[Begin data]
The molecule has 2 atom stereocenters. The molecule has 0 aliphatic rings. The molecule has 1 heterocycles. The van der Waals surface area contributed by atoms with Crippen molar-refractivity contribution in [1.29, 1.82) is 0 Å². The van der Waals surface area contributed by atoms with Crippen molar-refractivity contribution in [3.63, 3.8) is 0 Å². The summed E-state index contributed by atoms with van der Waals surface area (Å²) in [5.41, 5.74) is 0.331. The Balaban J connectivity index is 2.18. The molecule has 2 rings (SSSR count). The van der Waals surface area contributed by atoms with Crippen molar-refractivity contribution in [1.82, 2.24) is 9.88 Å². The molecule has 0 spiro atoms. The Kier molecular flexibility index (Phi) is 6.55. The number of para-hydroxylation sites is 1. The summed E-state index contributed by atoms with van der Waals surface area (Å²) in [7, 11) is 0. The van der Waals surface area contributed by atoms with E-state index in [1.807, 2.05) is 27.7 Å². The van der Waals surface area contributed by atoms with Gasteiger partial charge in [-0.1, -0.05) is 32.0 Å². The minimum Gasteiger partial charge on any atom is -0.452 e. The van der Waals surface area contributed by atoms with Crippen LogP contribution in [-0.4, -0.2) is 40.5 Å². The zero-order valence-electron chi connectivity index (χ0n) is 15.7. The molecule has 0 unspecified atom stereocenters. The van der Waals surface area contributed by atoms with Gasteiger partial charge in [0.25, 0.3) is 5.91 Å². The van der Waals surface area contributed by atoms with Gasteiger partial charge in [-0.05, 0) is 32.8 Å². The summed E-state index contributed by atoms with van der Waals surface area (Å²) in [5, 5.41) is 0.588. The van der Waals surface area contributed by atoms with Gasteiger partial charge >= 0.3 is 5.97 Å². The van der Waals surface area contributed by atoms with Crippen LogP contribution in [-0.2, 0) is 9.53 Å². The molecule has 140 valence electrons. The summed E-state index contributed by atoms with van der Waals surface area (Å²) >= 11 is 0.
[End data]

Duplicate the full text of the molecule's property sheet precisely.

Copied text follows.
The molecule has 2 atom stereocenters. The molecule has 0 aliphatic rings. The molecule has 1 heterocycles. The van der Waals surface area contributed by atoms with Crippen molar-refractivity contribution in [1.29, 1.82) is 0 Å². The van der Waals surface area contributed by atoms with Crippen molar-refractivity contribution in [3.63, 3.8) is 0 Å². The summed E-state index contributed by atoms with van der Waals surface area (Å²) in [5.41, 5.74) is 0.331. The Balaban J connectivity index is 2.18. The molecule has 2 rings (SSSR count). The van der Waals surface area contributed by atoms with Crippen molar-refractivity contribution in [1.82, 2.24) is 9.88 Å². The molecule has 0 spiro atoms. The Kier molecular flexibility index (Phi) is 6.55. The number of para-hydroxylation sites is 1. The summed E-state index contributed by atoms with van der Waals surface area (Å²) in [7, 11) is 0. The van der Waals surface area contributed by atoms with E-state index in [1.807, 2.05) is 27.7 Å². The van der Waals surface area contributed by atoms with Gasteiger partial charge in [-0.1, -0.05) is 32.0 Å². The minimum Gasteiger partial charge on any atom is -0.452 e. The van der Waals surface area contributed by atoms with Crippen LogP contribution in [-0.4, -0.2) is 40.5 Å². The zero-order valence-electron chi connectivity index (χ0n) is 15.7. The molecule has 0 unspecified atom stereocenters. The van der Waals surface area contributed by atoms with Gasteiger partial charge in [0.25, 0.3) is 5.91 Å². The van der Waals surface area contributed by atoms with Gasteiger partial charge in [-0.05, 0) is 32.8 Å². The summed E-state index contributed by atoms with van der Waals surface area (Å²) in [5, 5.41) is 0.588. The van der Waals surface area contributed by atoms with Gasteiger partial charge >= 0.3 is 5.97 Å². The van der Waals surface area contributed by atoms with Crippen LogP contribution in [-0.2, 0) is 9.53 Å². The molecule has 140 valence electrons. The summed E-state index contributed by atoms with van der Waals surface area (Å²) >= 11 is 0.